These awe-inspiring facts drove me to learn more about Worlds Fairs during the years that followed. I eventually recognized that almost every time a Worlds Fair happened, the future came with it. For the first ever Worlds Fair in 1851 in London they built the famous Crystal Palace, which was the first ever pre-fabricated structure. In 1876 in Philadelphia, Alexander Graham Bell gave the world the first telephone (also at that fair the Statue of Liberty got its start- a story for another post). In 1889 in Paris, a fellow named Gustave built his famous tower- the Eiffel Tower- to be used as the entry arch into the Worlds Fair. In 1904 in St. Louis, it was the first electrical outlet and ice cream cone. In 1939 in New York, NBC broadcasted President Franklin D. Roosevelt live from the fair’s opening ceremony for the first ever live television broadcast. In 1964 in New York, the first video conference took place courtesy of Bell Labs. In 1982 in Knoxville, it was the first touch screen. In 2005 in Aichi, Japan, it was the first urban maglev train. These facts, among others, led me to believe that there was something about the Worlds Fair that facilitated species-level innovation.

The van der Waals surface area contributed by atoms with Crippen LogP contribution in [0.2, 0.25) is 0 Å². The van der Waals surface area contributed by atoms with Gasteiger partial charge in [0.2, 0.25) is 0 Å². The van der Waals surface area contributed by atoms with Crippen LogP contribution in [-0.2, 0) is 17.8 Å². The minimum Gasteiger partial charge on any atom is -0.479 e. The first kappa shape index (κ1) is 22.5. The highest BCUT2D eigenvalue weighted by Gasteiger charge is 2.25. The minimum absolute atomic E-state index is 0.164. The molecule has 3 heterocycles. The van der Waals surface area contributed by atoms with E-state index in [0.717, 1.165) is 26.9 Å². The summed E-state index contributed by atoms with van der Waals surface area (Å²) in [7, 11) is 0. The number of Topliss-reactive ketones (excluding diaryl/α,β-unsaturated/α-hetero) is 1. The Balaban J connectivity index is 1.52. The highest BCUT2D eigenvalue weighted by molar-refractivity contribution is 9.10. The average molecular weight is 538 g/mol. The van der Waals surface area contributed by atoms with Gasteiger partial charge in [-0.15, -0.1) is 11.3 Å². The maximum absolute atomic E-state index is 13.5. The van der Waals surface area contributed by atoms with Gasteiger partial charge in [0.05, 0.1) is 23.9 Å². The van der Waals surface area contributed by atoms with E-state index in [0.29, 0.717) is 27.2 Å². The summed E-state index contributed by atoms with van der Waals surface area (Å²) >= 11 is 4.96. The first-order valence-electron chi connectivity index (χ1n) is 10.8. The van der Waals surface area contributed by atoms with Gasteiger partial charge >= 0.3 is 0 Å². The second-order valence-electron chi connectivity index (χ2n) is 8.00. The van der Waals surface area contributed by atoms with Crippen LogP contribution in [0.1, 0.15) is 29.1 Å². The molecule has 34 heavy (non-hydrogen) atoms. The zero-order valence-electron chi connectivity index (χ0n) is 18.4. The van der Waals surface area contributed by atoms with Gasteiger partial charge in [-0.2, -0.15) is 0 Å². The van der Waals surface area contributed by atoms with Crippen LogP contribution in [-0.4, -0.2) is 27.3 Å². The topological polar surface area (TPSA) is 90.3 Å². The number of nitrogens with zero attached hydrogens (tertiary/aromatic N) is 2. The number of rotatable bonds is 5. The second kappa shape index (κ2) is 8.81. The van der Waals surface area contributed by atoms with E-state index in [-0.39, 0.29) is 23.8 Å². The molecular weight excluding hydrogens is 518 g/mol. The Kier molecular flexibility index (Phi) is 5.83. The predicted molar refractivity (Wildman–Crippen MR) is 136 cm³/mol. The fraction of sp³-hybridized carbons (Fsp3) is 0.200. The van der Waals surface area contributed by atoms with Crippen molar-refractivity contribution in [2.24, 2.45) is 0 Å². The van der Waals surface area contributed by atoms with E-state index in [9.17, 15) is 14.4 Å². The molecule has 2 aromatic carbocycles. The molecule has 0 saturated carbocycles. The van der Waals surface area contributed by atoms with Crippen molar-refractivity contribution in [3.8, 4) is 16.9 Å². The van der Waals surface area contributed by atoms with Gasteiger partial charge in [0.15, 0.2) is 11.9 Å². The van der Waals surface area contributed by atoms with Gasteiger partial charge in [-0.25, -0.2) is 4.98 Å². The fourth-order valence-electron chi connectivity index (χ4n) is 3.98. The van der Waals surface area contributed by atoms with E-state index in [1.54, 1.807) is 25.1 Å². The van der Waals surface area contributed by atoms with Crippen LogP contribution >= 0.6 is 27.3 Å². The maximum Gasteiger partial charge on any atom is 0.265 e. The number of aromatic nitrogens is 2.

What I believe I’ve recognized and why I continue to pursue this “moonshot” of an idea is that people need a reason to create. Whether it’s the brilliant thinker calculating the idea or the worker who brings her the toolbox- each party involved in the creation process needs a reason for progressing. The Worlds Fair, as humanity’s grandest stage, places a deadline on progress. It provides people with a reason to create. The Worlds Fair has an opening and closing day, and that finite nature forces people to bring their vision into reality. Because of the size of the event- the tens of millions who visit, the billions of dollars spent, and the global variety of organizations involved- massive innovations such as electricity, live television, and the urban mag lev train are given the amount of energy they require to come to life.
Will Worlds Fair USA be the deadline that the world needs to create a 100% renewable, smart, and driverless community? Will quantum computing, wifi-enabled human cyborgs, a Mars colony, artificial general intelligence, and amortality come out of the next American Worlds Fair? Who knows…but they just might.